Bradfield College is an independent school situated in the Berkshire countryside. At the heart of the school is a 1,000 seat amphitheatre formed from a disused chalk quarry. Headmaster Dr Herbert Branston Gray started the Greek plays to save the school from bankruptcy. Since Antigone in 1890, the school has been staging a world-renowned Greek play every third year.
The students who act in the Greek tragedies receive no formal training in speaking ancient Greek, and have only nine months to learn the lines and direction, while keeping up with their other studies. The Greek Theatre closed in 2009 for restoration and, following a £1.3 million appeal, reopened with a performance of Antigone on 20th June 2014. In 2012 Studio Octopi were appointed to undertake the modernisation of the theatre with the intention to reopen in time for a performance in June 2014. The original ‘temple’ theatre building was condemned in 2009, so the College needed a new theatre building or Skene that would enable increased versatility of the theatre. From Studio Octopi’s first visit they were intent on preserving the wild and picturesque setting. Forming a new entrance to the theatre was key and this naturally informed the journey thereon in. Set out over the ruins of the previous entrance stair, the new Agora commands spectacular views over the auditorium. Leading off the granite terrace with the donors’ names engraved into it, a galvanized steel deck cantilevers out over the terraces below.
Punctuating the deck is one of the most elegant trees on the site. Tall and graceful, its presence signals the determination to keep nature at the forefront of the architectural proposals. Descending into the theatre the Grand Staircase effortlessly glides over the chalk cutting below. Each step is lit from a linear LED mounted to the underside of the tread above. At dusk the LEDs provide a spectacular floating stair suspended over the chalk and undergrowth below. The walkway is 85m long and spans almost the full 270 degrees of the theatre terraces. Off the Walkway there are five staircases to distribute the audience down onto the existing concrete aisle steps to their seats. As well as circulation, the Walkway offers a peripatetic vantage point during performances. The galvanized mesh balustrade panels bolted to the edge of the Walkway concrete each have a leaning plate on top, a place to contemplate the performance from. Halfway along the Walkway, centred to the Skene, is the Control Hut. From here the permanent house lighting and temporary performance lighting is controlled. The Hut is constructed entirely from galvanized louvered panels and cantilevered from the Walkway. To the front, a 4.3m wide hinged panel rises on gas struts to provide uninterrupted views of the stage. The 10mm thick galvanized steel plate roof has one of five performance lighting rigs mounted on top. The Skene function and siting is based on the traditional Greek theatre layout and has been designed to provide support for temporary scenery on the stage. The building is clad in cedar shingles and to the sliding doors at the front, cedar batons. Internally the structure is entirely standardised and exposed, providing opportunity for a cost-effective but honest and striking workspace. The front elevation is designed to be fully openable at ground floor (with a series of sliding doors) and partially at first floor (with a series of hinged double doors). The cantilever structure at first floor level enables the loggia to be fully opened-up (12m clear span) with no structural elements to constrain the theatrical use of the space.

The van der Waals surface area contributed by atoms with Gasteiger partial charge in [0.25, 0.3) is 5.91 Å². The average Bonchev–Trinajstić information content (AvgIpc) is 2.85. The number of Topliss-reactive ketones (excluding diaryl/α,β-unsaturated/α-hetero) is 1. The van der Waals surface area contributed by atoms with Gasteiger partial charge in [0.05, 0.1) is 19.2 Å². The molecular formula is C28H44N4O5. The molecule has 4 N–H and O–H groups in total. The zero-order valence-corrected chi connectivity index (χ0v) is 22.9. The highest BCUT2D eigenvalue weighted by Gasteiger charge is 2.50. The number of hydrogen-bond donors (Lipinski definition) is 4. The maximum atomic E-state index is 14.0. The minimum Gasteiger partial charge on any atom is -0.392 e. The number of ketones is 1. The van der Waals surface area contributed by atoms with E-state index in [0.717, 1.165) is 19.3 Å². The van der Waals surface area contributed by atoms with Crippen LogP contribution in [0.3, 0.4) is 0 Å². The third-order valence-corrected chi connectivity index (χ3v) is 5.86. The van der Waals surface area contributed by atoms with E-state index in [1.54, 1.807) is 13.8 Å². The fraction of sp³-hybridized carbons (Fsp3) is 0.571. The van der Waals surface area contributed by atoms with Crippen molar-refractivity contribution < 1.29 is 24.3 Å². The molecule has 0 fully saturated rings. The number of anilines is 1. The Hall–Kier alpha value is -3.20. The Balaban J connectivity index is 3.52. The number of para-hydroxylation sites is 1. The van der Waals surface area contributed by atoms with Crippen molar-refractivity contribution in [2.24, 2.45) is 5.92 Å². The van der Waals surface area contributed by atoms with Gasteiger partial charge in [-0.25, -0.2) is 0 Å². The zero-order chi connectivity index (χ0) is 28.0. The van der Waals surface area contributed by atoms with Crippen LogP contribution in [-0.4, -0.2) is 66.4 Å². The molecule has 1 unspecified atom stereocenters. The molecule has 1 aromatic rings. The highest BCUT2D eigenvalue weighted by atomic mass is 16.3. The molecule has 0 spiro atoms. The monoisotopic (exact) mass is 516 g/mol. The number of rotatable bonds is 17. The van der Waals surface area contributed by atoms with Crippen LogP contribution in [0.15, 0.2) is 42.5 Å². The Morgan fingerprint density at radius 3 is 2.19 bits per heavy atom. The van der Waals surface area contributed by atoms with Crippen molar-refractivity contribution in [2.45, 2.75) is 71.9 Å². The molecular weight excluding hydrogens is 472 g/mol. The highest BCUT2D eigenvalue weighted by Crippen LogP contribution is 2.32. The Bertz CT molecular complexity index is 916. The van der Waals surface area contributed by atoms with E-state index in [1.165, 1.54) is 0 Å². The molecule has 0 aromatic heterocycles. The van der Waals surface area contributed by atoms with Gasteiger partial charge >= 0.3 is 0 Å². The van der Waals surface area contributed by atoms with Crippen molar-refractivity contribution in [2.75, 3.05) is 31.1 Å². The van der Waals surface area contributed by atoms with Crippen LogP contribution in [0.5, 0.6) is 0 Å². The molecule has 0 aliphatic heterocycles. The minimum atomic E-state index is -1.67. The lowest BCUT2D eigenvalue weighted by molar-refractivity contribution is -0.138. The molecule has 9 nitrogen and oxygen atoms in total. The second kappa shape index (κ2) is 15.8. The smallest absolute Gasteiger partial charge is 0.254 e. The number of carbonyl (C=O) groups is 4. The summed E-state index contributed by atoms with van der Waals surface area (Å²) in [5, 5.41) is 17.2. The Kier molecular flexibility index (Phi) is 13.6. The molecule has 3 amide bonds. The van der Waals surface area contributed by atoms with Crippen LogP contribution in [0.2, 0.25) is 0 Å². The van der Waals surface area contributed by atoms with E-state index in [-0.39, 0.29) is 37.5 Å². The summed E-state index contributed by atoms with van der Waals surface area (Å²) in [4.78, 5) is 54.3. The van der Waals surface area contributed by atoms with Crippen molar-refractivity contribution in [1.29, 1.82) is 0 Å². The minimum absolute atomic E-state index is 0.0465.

The Bradfield Greek Theatre continues to feel part of a larger English garden, wild and intoxicating. At the height of summer, the theatre takes on a truly unique appearance, as the light drops the theatre lights take over, and the magic of outdoor performance comes alive.
Architect: Studio Octopi
Image: Philip Vile